This issue only affects Visio 2003 SP3 and it is rated "important." Newer versions like Visio 2007 and 2010 are not affected.

According to Amol Sarwate, vulnerability research lab manager at Qualys, this current strain of DLL pre-loading vulnerabilities was first identified in August of 2010 and plagues a large number of software packages, some from Microsoft and many from third party vendors.

"Addressing all of the vulnerabilities is a daunting task and will not be completed any time soon, so we recommend implementing the guidelines laid out in KB2269637 that provide an additional safety-net on the operating systems for all Windows applications," Sarwate said.

The other two bulletins MS11-054 and MS11-056 affect Windows Kernel-Mode Drivers (win32k.sys) and Windows Client/Server Runtime Subsystem (CSRSS) respectively. Both are rated as "important" and attackers who already have access to the target machine can use these vulnerabilities to get system level privileges.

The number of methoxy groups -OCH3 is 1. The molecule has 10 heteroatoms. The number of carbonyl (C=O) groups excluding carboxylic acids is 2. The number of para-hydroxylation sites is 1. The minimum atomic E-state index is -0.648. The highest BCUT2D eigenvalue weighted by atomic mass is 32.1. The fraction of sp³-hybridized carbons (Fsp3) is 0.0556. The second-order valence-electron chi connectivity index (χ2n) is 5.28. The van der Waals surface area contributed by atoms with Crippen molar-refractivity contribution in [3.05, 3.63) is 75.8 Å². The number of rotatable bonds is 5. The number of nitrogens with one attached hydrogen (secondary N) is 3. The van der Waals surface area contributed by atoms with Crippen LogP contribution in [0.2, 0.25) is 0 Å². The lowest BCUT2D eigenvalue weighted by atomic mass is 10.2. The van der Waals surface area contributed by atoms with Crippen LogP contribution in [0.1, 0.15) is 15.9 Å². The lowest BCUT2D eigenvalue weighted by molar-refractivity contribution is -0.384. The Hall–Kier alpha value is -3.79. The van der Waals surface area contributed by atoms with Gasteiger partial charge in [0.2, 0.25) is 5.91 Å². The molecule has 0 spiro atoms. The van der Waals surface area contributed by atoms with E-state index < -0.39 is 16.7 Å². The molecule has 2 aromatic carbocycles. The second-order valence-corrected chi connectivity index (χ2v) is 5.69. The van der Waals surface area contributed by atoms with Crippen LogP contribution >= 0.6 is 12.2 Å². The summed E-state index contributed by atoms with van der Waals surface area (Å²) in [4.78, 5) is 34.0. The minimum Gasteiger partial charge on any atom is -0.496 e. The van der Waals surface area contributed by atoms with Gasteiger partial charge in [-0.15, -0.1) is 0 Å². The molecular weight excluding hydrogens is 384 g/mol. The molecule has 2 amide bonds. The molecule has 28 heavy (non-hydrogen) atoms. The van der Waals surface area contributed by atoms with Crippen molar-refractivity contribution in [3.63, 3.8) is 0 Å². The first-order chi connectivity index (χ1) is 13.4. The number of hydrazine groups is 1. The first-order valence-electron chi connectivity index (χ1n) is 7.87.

Topics: Microsoft, Mobility, Security, Wi-Fi

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39 comments
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  • Another Day...

    ...another "critical security hole"!
    Gr8Music
    • RE: Microsoft warns of critical security hole in Bluetooth stack

      @Gr8Music

      Yeah because only Microsoft has those. Linux and OSX would never have security vulnerabilities.
      hopp64
      • Because only Microsoft has those...

        @hopp64 - Yeah, you keep dreamin' those dreams ;) and then try writing an OS that's completely bulletproof
        EnKrptyed
      • RE: Microsoft warns of critical security hole in Bluetooth stack

        @hopp64 No one made any comparison. But if you want to show us all how insecure you yourself are by drawing that comparison into the discussion feel free.
        snoop0x7b
      • Not this kind of vulnerability. Get within bluetooth range

        of a malicious computer and you're pwned. Physical access NOT required. Phishing NOT required.
        fr_gough
      • OS X has had this type of vulnerability

        @fr_gough
        I remember it very clearly: